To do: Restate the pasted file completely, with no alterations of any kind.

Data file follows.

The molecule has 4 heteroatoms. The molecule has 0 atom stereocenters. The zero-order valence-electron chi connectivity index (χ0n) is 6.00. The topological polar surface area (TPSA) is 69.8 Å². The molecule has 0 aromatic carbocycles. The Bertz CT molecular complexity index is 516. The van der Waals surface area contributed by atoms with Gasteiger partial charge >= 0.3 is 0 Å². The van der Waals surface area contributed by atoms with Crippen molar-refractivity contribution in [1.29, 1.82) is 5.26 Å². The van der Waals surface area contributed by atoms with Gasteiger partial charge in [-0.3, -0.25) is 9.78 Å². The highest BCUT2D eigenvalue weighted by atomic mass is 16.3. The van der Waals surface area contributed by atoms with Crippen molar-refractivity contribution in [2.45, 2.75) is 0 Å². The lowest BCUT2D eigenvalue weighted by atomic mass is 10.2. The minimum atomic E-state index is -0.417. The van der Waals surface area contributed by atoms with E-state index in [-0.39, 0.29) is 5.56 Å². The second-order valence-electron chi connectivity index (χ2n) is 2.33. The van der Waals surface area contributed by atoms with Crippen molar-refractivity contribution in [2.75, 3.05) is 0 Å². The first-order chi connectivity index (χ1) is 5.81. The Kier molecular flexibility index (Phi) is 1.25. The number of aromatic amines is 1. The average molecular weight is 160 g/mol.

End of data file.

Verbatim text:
The molecule has 4 heteroatoms. The molecule has 0 atom stereocenters. The zero-order valence-electron chi connectivity index (χ0n) is 6.00. The topological polar surface area (TPSA) is 69.8 Å². The molecule has 0 aromatic carbocycles. The Bertz CT molecular complexity index is 516. The van der Waals surface area contributed by atoms with Gasteiger partial charge >= 0.3 is 0 Å². The van der Waals surface area contributed by atoms with Crippen molar-refractivity contribution in [1.29, 1.82) is 5.26 Å². The van der Waals surface area contributed by atoms with Gasteiger partial charge in [-0.3, -0.25) is 9.78 Å². The highest BCUT2D eigenvalue weighted by atomic mass is 16.3. The van der Waals surface area contributed by atoms with Crippen molar-refractivity contribution in [2.45, 2.75) is 0 Å². The lowest BCUT2D eigenvalue weighted by atomic mass is 10.2. The minimum atomic E-state index is -0.417. The van der Waals surface area contributed by atoms with E-state index in [-0.39, 0.29) is 5.56 Å². The second-order valence-electron chi connectivity index (χ2n) is 2.33. The van der Waals surface area contributed by atoms with Crippen molar-refractivity contribution in [2.75, 3.05) is 0 Å². The first-order chi connectivity index (χ1) is 5.81. The Kier molecular flexibility index (Phi) is 1.25. The number of aromatic amines is 1. The average molecular weight is 160 g/mol.